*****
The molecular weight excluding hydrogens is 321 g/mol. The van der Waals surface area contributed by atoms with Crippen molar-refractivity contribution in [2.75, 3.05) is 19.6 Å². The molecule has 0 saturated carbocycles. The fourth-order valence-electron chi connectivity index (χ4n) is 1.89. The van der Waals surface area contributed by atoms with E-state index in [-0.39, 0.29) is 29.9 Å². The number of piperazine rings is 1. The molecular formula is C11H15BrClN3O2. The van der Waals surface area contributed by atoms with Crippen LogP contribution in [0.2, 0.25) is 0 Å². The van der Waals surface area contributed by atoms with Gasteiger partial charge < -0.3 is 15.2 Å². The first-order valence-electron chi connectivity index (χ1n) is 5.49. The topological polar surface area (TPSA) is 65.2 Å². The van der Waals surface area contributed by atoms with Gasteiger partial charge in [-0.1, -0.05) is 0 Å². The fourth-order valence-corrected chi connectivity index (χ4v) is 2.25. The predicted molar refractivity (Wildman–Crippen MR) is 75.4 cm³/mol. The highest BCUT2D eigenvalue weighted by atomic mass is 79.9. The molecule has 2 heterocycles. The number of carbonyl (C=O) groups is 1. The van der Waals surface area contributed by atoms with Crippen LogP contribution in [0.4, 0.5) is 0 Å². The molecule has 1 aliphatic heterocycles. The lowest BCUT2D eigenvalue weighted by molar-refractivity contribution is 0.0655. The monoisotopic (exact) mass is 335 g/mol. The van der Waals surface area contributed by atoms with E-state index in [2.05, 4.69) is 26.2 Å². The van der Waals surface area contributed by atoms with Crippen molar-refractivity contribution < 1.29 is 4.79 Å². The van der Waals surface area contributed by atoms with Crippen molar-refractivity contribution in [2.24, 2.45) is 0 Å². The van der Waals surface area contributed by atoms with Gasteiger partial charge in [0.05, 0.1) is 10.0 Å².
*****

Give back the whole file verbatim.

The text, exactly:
The molecular weight excluding hydrogens is 321 g/mol. The van der Waals surface area contributed by atoms with Crippen molar-refractivity contribution in [2.75, 3.05) is 19.6 Å². The molecule has 0 saturated carbocycles. The fourth-order valence-electron chi connectivity index (χ4n) is 1.89. The van der Waals surface area contributed by atoms with E-state index in [-0.39, 0.29) is 29.9 Å². The number of piperazine rings is 1. The molecular formula is C11H15BrClN3O2. The van der Waals surface area contributed by atoms with Crippen LogP contribution in [0.2, 0.25) is 0 Å². The van der Waals surface area contributed by atoms with Gasteiger partial charge < -0.3 is 15.2 Å². The first-order valence-electron chi connectivity index (χ1n) is 5.49. The topological polar surface area (TPSA) is 65.2 Å². The van der Waals surface area contributed by atoms with Gasteiger partial charge in [-0.1, -0.05) is 0 Å². The fourth-order valence-corrected chi connectivity index (χ4v) is 2.25. The predicted molar refractivity (Wildman–Crippen MR) is 75.4 cm³/mol. The highest BCUT2D eigenvalue weighted by atomic mass is 79.9. The molecule has 2 heterocycles. The number of carbonyl (C=O) groups is 1. The van der Waals surface area contributed by atoms with Crippen LogP contribution in [0.4, 0.5) is 0 Å². The molecule has 1 aliphatic heterocycles. The lowest BCUT2D eigenvalue weighted by molar-refractivity contribution is 0.0655. The monoisotopic (exact) mass is 335 g/mol. The van der Waals surface area contributed by atoms with E-state index in [2.05, 4.69) is 26.2 Å². The van der Waals surface area contributed by atoms with Crippen molar-refractivity contribution < 1.29 is 4.79 Å². The van der Waals surface area contributed by atoms with Crippen molar-refractivity contribution in [2.24, 2.45) is 0 Å². The van der Waals surface area contributed by atoms with Gasteiger partial charge in [0.05, 0.1) is 10.0 Å².